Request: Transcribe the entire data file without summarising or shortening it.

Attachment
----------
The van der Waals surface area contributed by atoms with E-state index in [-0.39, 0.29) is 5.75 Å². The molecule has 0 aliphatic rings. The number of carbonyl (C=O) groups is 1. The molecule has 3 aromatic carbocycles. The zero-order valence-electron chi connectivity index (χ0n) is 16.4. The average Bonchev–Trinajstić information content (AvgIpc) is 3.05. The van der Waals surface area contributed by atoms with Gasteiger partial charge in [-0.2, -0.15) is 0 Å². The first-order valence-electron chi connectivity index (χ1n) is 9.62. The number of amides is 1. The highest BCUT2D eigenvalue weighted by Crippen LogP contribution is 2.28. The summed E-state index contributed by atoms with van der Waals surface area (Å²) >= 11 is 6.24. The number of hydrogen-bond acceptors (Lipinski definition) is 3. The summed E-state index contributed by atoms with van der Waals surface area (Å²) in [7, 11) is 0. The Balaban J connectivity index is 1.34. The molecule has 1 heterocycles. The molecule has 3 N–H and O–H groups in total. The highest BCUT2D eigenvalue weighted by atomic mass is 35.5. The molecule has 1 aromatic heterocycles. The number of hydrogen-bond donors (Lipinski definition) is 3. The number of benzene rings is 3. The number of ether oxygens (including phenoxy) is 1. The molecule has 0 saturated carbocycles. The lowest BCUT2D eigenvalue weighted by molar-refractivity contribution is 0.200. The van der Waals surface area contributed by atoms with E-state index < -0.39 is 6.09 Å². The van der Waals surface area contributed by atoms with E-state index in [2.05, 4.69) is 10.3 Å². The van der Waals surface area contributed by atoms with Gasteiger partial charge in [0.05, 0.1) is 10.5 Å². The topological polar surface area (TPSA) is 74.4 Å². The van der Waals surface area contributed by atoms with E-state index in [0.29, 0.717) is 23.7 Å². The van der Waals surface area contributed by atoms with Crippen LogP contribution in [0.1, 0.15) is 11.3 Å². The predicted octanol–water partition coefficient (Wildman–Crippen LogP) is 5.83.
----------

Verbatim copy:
The van der Waals surface area contributed by atoms with E-state index in [-0.39, 0.29) is 5.75 Å². The molecule has 0 aliphatic rings. The number of carbonyl (C=O) groups is 1. The molecule has 3 aromatic carbocycles. The zero-order valence-electron chi connectivity index (χ0n) is 16.4. The average Bonchev–Trinajstić information content (AvgIpc) is 3.05. The van der Waals surface area contributed by atoms with Gasteiger partial charge in [-0.2, -0.15) is 0 Å². The first-order valence-electron chi connectivity index (χ1n) is 9.62. The number of amides is 1. The highest BCUT2D eigenvalue weighted by Crippen LogP contribution is 2.28. The summed E-state index contributed by atoms with van der Waals surface area (Å²) >= 11 is 6.24. The number of hydrogen-bond acceptors (Lipinski definition) is 3. The summed E-state index contributed by atoms with van der Waals surface area (Å²) in [7, 11) is 0. The Balaban J connectivity index is 1.34. The molecule has 1 heterocycles. The molecule has 3 N–H and O–H groups in total. The highest BCUT2D eigenvalue weighted by atomic mass is 35.5. The molecule has 1 aromatic heterocycles. The number of hydrogen-bond donors (Lipinski definition) is 3. The number of benzene rings is 3. The number of ether oxygens (including phenoxy) is 1. The molecule has 0 saturated carbocycles. The lowest BCUT2D eigenvalue weighted by molar-refractivity contribution is 0.200. The van der Waals surface area contributed by atoms with E-state index < -0.39 is 6.09 Å². The van der Waals surface area contributed by atoms with E-state index in [2.05, 4.69) is 10.3 Å². The van der Waals surface area contributed by atoms with Gasteiger partial charge in [0.05, 0.1) is 10.5 Å². The topological polar surface area (TPSA) is 74.4 Å². The van der Waals surface area contributed by atoms with E-state index in [0.29, 0.717) is 23.7 Å². The van der Waals surface area contributed by atoms with Crippen LogP contribution in [0.1, 0.15) is 11.3 Å². The predicted octanol–water partition coefficient (Wildman–Crippen LogP) is 5.83.